THE LONG LONELINESS is a classic spiritual tome and is often referred to as Day's spiritual autobiography. In many ways it is similar to Thomas Merton's SEVEN STOREY MOUNTAIN, and it is easily a close second in popularity with many Catholics. Though Day's writing style is much drier than Merton's writing and her story is not quite as spellbinding as the artist and aspiring writer turned monk, the reader can sense God working powerfully in Day's life. If the book were published today, it would probably be categorized as a memoir, rather than an autobiography since day does not as much tell her story as reflect on how God called her to a life of faith.
The book is a "must read" for anyone who loves and admires Dorothy Day. It is also a book that will interest people interested in religious social activism. Yet the book may speak most powerfully to those who are on a spiritual quest themselves, either knowingly or unknowingly.
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Format: Paperback
Dorothy Dayƒ­s life story is one that I hope will inspire and motivate many Christians -- many more than it already has. A full-on Bohemian in her twenties, she wrote for Socialist papers, joined strikes and picket lines, and spent her share of time in jail for protests. She was an activistƒ­s activist.
And then she met Jesus. Actually the Call of the Spirit had been upon her, or inside her, since early childhood, but it wasnƒ­t until the birth of her child that she finally acknowledged fully and became a member of the Catholic church.
I can easily identify with her problems and issues with the church -- it always seems to be on the side of the Established, the Rich and Powerful, caring not and giving not to the poor and needy, the oppressed and voiceless. Dorothy found, as too few of us have, that God heart cries out for the poor, Jesus identified himself with the oppressed and voiceless, and, as James said, true religion that God honors is looking after the widowed and the orphans in their distress.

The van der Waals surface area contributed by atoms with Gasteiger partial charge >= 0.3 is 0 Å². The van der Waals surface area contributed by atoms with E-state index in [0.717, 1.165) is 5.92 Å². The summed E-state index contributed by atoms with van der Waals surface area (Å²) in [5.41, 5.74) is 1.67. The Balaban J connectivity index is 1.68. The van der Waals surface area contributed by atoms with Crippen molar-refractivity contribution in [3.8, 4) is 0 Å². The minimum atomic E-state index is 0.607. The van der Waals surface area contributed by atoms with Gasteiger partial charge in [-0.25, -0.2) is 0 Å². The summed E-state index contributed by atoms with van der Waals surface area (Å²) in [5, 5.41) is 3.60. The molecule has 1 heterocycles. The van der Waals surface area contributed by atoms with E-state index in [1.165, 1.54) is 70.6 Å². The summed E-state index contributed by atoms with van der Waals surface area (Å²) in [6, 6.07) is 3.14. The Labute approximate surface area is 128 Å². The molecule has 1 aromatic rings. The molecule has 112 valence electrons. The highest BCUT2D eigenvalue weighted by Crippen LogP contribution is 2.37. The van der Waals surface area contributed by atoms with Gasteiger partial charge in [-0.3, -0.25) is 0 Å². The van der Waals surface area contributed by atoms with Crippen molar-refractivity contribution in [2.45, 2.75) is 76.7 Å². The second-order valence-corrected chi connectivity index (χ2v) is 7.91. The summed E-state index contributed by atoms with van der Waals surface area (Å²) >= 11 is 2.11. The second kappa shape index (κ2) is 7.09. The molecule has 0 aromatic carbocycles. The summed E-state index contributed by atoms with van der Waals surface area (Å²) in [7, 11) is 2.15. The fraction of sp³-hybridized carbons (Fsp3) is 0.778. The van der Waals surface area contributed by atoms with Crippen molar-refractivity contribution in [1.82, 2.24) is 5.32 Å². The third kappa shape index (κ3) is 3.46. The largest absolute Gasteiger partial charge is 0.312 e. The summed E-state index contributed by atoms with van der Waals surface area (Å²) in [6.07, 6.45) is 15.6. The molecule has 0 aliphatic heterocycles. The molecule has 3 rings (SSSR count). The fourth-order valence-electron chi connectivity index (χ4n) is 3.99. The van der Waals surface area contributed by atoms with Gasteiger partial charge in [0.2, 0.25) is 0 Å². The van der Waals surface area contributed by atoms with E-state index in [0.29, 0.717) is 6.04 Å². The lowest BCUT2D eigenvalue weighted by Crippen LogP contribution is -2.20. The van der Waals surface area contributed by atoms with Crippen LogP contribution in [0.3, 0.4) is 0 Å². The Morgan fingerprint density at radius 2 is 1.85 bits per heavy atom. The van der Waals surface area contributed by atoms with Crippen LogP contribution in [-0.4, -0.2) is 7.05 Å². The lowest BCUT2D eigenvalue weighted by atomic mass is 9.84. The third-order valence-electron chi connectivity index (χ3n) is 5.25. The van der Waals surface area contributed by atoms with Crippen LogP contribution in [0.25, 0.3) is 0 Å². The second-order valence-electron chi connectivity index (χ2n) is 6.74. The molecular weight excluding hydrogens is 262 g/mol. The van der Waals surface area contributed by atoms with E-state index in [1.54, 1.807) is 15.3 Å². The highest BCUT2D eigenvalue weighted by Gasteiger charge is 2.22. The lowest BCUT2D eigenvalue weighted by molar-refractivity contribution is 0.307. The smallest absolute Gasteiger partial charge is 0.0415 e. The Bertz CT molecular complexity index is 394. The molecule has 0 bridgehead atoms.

And so, with the help, mentorship and inspiration of her friend Peter Maurin, Dorothy continued her activist ways, in the name of Christ. She started the Catholic Worker newspaper, which championed the causes of the poor and working-class. She and her friends started hospitality houses, taking in and feeding any who needed it.
Like Mother Teresaƒ­s, Dorothy Dayƒ­s story is really very simple -- she saw what there was to do, she took her Masterƒ­s words to heart, and she started doing it. Without advanced programs, grants, visioning sessions, without much of a plan at all really, she just started doing it. And she has changed the world in important ways, giving glory to God all along the way.
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By A Customer on February 6, 2001
Format: Paperback
Between this book and loaves and fishes, I have never been so touched by a single person's writings. I have friends who are all over the spiritual/political spectrum, and I try to get them all to read this book. Day's humility and honesty make for a beautiful work that chronicles her life from childhood, to radicalism, and eventually to the Catholic Worker Community (which ends the long lonliness). Such a beautiful work from such a beautiful person. If you want to be challenged, please buy this book.